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  10. Unity of Apperception and the Division of Labour in the Transcendental Analytic.Richard E. Aquila - 1997 - Kantian Review 1 (1):17-52.
    In the Critique of Fure Reason Kant distinguishes two sorts of conditions of knowledge. First, there are the space and time of pure intuition, introduced in the Transcendental Aesthetic. They are grounded in our dependence on a special sort of perceptual field for the location of objects. Second, there are pure concepts of the understanding, or categories, introduced in the Analytic. In one respect these are grounded in the logical function of the understanding in judgements, introduced in the first chapter (...)
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  11. Self-Consciousness, Self-Determination, and Imagination in Kant.Richard E. Aquila - 1988 - Topoi 7 (1):65-79.
    I argue for a basically Sartrean approach to the idea that one's self-concept, and any form of knowledge of oneself as an individual subject, presupposes concepts and knowledge about other things. The necessity stems from a pre-conceptual structure which assures that original self-consciousness is identical with one's consciousness of objects themselves. It is not a distinct accomplishment merely dependent on the latter. The analysis extends the matter/form distinction to concepts. It also requires a distinction between two notions of consciousness: one (...)
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  12. Egologische reflexion.Hermann Ulrich Asemissen - 1958 - Kant-Studien 50 (1-4):262-272.
  13. Kant's Theory of Self-Consciousness.Lewis Baldacchino - 1980 - Kant-Studien 71 (1-4):393-405.
    There is a widespread misinterpretation of kant according to which an analytic judgment is one that follows from a definition. Through a study of kant's theory of definition, And the role in knowledge that he ascribes to definition, It is shown that this is indeed a misinterpretation. Much criticism of kant's theory of analytic judgments is vitiated by substituting a modern definition of "analytic" for the one kant gave.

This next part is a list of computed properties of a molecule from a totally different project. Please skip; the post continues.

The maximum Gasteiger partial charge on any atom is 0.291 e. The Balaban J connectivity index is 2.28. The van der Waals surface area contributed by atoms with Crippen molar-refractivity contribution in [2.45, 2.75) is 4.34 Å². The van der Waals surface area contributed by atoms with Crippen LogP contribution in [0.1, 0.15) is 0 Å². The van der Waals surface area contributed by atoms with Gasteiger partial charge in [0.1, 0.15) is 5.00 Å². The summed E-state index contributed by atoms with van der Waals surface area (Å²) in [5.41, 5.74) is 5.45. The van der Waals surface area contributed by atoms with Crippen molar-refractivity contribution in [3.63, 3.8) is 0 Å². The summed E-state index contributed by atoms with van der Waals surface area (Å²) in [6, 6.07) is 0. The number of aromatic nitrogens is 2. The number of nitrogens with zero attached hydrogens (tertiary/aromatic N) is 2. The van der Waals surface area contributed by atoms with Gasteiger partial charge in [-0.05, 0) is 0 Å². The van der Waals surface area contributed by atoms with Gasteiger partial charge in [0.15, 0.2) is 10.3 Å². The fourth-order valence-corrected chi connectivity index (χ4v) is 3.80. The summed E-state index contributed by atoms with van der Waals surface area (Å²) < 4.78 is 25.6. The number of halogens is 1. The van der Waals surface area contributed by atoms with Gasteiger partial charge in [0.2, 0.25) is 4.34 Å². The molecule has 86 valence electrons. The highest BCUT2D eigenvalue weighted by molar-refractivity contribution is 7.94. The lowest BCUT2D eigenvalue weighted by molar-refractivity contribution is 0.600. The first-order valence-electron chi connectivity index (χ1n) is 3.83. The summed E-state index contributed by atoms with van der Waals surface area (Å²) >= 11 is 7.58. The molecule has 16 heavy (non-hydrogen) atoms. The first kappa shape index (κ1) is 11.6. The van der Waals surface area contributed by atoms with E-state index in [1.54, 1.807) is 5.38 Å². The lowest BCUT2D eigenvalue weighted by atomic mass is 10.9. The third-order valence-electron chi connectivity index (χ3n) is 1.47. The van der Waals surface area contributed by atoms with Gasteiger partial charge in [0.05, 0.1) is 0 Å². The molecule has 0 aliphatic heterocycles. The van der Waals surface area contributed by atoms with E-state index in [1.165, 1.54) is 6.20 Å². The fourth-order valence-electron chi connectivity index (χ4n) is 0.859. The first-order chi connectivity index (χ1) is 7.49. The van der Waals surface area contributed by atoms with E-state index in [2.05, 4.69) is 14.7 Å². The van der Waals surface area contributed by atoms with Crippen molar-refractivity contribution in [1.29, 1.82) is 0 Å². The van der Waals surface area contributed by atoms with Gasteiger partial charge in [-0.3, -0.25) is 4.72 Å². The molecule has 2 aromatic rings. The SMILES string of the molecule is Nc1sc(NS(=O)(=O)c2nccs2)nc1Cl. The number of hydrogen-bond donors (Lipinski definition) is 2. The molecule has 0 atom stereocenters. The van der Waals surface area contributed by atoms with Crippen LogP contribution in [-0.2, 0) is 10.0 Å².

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  14. Apperception and Spontaneity.Gary Banham - manuscript
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  15. Kant on Cosmological Apperception.Manfred Baum - 1989 - International Philosophical Quarterly 29 (3):281-289.
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  16. The Unity of Apperception in the Critique of Pure Reason.José Luis Bermúdez - 1994 - European Journal of Philosophy 2 (3):213-240.
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  17. Kant zur moralischen Selbsterkenntnis.Sven Bernecker - 2006 - Kant-Studien 97 (2):163-183.
    Der intentionalistischen Ethik oder Gesinnungsethik zufolge ist das, was an einer Handlung moralisch beurteilt wird, die Handlungsabsicht oder Intention. Der bedeutendste Vertreter des ethischen Intentionalismus, Immanuel Kant, spricht freilich nicht von "Absichten" sondern von "Maximen". Dem hier zugrundegelegten Verständnis zufolge sind Maximen weder Handlungsmotive noch Handlungsstrukturen, sondern Handlungsabsichten. Jedoch ist nicht jede beliebige Absicht eine Maxime. Eine Maxime zu haben, heißt für Kant, sich bewußt entschlossen zu haben, so-und-so zu handeln. Handeln nach Maximen ist regelgeleitetes Verhalten. Der Begriff der Maxime (...)